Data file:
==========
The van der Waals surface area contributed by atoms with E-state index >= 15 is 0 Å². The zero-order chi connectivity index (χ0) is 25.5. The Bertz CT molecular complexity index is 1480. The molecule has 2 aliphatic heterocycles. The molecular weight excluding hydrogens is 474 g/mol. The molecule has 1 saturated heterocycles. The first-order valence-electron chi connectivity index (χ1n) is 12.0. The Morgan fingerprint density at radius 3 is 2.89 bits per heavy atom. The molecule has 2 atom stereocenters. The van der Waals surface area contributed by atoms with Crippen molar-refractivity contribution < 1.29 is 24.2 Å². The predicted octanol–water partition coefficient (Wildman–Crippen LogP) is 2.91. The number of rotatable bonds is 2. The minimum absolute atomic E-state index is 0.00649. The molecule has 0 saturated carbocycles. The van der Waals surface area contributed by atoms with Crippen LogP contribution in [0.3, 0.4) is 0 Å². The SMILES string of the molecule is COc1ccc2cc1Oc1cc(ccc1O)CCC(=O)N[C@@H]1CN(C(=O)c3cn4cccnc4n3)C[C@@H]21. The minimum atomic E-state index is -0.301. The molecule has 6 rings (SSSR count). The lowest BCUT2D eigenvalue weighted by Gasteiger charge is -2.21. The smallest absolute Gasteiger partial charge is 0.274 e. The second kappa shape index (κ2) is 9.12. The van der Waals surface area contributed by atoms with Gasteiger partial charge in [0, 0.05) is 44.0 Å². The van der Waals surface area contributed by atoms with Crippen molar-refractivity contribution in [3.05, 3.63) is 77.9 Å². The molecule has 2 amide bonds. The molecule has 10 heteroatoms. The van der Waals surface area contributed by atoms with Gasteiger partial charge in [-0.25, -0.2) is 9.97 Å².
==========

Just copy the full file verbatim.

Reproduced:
The van der Waals surface area contributed by atoms with E-state index >= 15 is 0 Å². The zero-order chi connectivity index (χ0) is 25.5. The Bertz CT molecular complexity index is 1480. The molecule has 2 aliphatic heterocycles. The molecular weight excluding hydrogens is 474 g/mol. The molecule has 1 saturated heterocycles. The first-order valence-electron chi connectivity index (χ1n) is 12.0. The Morgan fingerprint density at radius 3 is 2.89 bits per heavy atom. The molecule has 2 atom stereocenters. The van der Waals surface area contributed by atoms with Crippen molar-refractivity contribution < 1.29 is 24.2 Å². The predicted octanol–water partition coefficient (Wildman–Crippen LogP) is 2.91. The number of rotatable bonds is 2. The minimum absolute atomic E-state index is 0.00649. The molecule has 0 saturated carbocycles. The van der Waals surface area contributed by atoms with Crippen LogP contribution in [0.3, 0.4) is 0 Å². The SMILES string of the molecule is COc1ccc2cc1Oc1cc(ccc1O)CCC(=O)N[C@@H]1CN(C(=O)c3cn4cccnc4n3)C[C@@H]21. The minimum atomic E-state index is -0.301. The molecule has 6 rings (SSSR count). The lowest BCUT2D eigenvalue weighted by Gasteiger charge is -2.21. The smallest absolute Gasteiger partial charge is 0.274 e. The second kappa shape index (κ2) is 9.12. The van der Waals surface area contributed by atoms with Gasteiger partial charge in [0, 0.05) is 44.0 Å². The van der Waals surface area contributed by atoms with Crippen molar-refractivity contribution in [3.05, 3.63) is 77.9 Å². The molecule has 2 amide bonds. The molecule has 10 heteroatoms. The van der Waals surface area contributed by atoms with Gasteiger partial charge in [-0.25, -0.2) is 9.97 Å².